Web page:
David is another example of an entrepreneur. He has been associated with an international social enterprise that has worked with him since the earthquake. With this organization, he has strengthened his basic math, reading and writing proficiency, and he has been taught fundamental business skills.
David started selling shoes that were laid out on a thin carpet near the Marché en Fer. He was able to obtain his inventory from donated shoes that were shipped to Haiti from the United States. David learned that to make money, he would have to invest a little money. With the support of his wife, he decided it was imperative for him to become a small business entrepreneur. When he started, he paid pennies on the dollar for approximately two-dozen shoes.
He then took the shoes he purchased home and spent some days getting ready to sell. Finally, he went out to the market with his inventory and neatly laid it out on a thin mat. “It was not easy at first, but I was able to sell all my shoes and have enough to help my family and buy more shoes to sell,” David said.
Today, David is a successful small business entrepreneur who has helped pay forward what he has learned by developing his wife’s skills, as she joined him. He now purchases and sells hundreds of shoes a year and works closely with other members of his family and friends who have come to him for guidance and seeking to create their own opportunities.
International entrepreneurs and service providers remain in Haiti, although in smaller numbers than years ago, and they are working to improve work opportunities, schools, infrastructure, hospitals, and medicine. These philanthropists, volunteers, and experts recognize that Haiti or any other developing nation cannot just come into its own by having money funneled its way, but rather by partnering and empowering the people of the country. One of the key ways to do this is to allow them to be self-sufficient.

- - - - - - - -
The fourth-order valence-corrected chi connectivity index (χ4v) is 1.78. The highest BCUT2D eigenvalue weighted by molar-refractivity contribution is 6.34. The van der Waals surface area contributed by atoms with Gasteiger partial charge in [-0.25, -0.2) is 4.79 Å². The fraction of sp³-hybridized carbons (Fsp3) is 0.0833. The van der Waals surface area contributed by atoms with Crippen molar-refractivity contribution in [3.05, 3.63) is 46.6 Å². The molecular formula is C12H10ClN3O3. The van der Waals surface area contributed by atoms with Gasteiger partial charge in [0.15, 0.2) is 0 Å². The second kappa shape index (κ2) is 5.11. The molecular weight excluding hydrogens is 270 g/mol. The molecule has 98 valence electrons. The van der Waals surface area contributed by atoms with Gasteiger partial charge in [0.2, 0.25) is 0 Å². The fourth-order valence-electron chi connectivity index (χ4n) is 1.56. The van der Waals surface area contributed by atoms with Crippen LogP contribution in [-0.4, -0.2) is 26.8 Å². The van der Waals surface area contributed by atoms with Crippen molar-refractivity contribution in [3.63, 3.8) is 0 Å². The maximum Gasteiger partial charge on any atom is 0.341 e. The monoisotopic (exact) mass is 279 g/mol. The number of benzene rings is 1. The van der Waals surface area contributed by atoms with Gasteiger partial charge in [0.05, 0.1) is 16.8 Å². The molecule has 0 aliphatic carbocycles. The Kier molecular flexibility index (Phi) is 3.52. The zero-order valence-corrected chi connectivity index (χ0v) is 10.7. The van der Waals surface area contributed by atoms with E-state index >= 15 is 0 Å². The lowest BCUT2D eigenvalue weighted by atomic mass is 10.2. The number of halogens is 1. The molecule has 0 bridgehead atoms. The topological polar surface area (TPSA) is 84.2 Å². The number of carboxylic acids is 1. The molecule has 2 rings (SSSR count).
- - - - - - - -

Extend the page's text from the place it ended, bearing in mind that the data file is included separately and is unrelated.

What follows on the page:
Organizations continue to work together to support the citizens of Haiti with their program offerings that include the following:
- Providing financing, job training and workplace development for entrepreneurs.
- Creating work opportunities through agriculture cooperatives focused on helping youth and families to develop work and business skills that will enable them to become self-sufficient with jobs in farming and animal breeding centers.
- Providing management training workshops to small business owners and prospective entrepreneurs in the textile, tourism and construction sectors.
Increasingly, Haitians see that the path to self-sufficiency is through education, good medicine, and entrepreneurship. Some nonprofit and business experts have committed to remain in the country, so many years after their quakes, and help the Haitian people realize their potential.
So, contrary to the Haiti that you would have found had you walked its warren of streets and alleyways before the 2010 earthquake, today’s country embodies a place where there is a somewhat of a resurgence of art, business, and education; in other words, there is a bit of hope for their future.
When you do a shoe drive fundraiser, the country of Haiti, which is the most impoverished country in the Western Hemisphere, is one of the nations where your gently worn, used and new shoes go. Next time you wonder about a shoe drive fundraiser, remember that you’re giving people living in poverty who are working themselves out of it, hope and opportunity.